How coordination can encompass your child's with every area of learning and play at school and home!
Coordination is the ability to use our body in the way we want to attain a desired outcome. This definitely utilises some big brain control and consciousness however there are very important elements of the lower brain that help us move and control our bodies in ways that make us uniquely human.
A large part of coordinating our bodies in the way we want to comes from the cerebellum. This is the ‘little brain’ at the back of the head.
This very clever part of our nervous system is always working to help us control our movements, keep our balance and use our limbs and hands for fine-motor tasks.
Good coordination thanks to cerebellar function is another foundational aspect of development and sets a child up to be able to use their body effectively to perform skills required for class and play. It’s the part of the brain that helps us connect together all the small movements needed to form more complex tasks and skills.
When this system is working well we see good motor control, spatial awareness, balance between left and right sides and the top and bottom half of the body, and the ability to predict where the body is going (the target) and adapt if the target or environment changes.
Is your child's cerebellum firing well?
when we see good coordination of skills like climbing, running, hopping and skipping or tasks like pencil grip for writing or drawing, doing up buttons or zippers and tooth or hair brushing.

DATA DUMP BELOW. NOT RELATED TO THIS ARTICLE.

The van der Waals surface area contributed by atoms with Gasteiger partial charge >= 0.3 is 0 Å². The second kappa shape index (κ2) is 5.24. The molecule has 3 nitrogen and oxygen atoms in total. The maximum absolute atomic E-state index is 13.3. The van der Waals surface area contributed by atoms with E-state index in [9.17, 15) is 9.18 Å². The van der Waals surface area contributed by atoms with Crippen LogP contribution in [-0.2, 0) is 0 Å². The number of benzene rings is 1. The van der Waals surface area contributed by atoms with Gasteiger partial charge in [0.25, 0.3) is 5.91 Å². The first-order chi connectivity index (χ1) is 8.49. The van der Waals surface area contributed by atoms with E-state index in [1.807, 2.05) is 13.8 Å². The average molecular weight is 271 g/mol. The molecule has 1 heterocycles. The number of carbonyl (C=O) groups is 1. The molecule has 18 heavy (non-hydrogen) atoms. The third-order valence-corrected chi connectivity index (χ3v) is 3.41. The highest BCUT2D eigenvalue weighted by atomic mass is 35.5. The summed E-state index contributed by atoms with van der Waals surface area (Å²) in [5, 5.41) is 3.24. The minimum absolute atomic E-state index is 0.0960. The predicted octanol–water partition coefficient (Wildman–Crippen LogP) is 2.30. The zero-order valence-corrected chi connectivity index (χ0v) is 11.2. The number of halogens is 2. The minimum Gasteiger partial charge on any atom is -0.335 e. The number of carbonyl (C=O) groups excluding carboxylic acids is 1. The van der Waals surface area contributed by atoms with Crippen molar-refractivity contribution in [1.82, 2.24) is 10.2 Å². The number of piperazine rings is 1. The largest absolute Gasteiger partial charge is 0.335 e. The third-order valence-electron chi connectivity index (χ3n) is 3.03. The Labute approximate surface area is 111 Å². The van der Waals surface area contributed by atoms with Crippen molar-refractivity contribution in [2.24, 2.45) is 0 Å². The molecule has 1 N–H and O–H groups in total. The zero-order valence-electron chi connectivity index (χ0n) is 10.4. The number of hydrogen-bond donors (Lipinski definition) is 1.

Another important skill seen when the cerebellum is working well is the ability to move quickly and maintain posture if a sudden oncoming object appears (ball, other child, wall etc). This is really important in the classroom and playground!
How can I tell if my child's cerebellum is NOT firing well?
Poor coordination and cerebellar control may cause:
- A child may seem clumsy
- Always tripping over
- They bump into things a lot.
- They might struggle with hand eye coordination
- Be unable to ride a bike, and be tentative to climb or challenge their movements beyond a ‘safe’ level.
- Fine motor tasks might be tricky and the child might prefer a caregiver to complete dressing and tooth brushing.
- Pencil grip may be younger than age-appropriate if a child is having trouble with hand and arm coordination.
Coordination and control of the body allows a child to feel confident that they can move and perform tasks and skills in the way they want to. The ability to use their body in functional ways in class and play will facilitate compliance and engagement in school activities.
A child that is sure they can do what is asked of them for writing, fine motor skills, basic self care and sport or exercise is a child that feels confident, capable, safe and ultimately, happy to learn and play!
If you have any questions about your child’s coordination you can book in a free 15 minute phone consultation with me, Dr Amanda, to find out how you can support your child.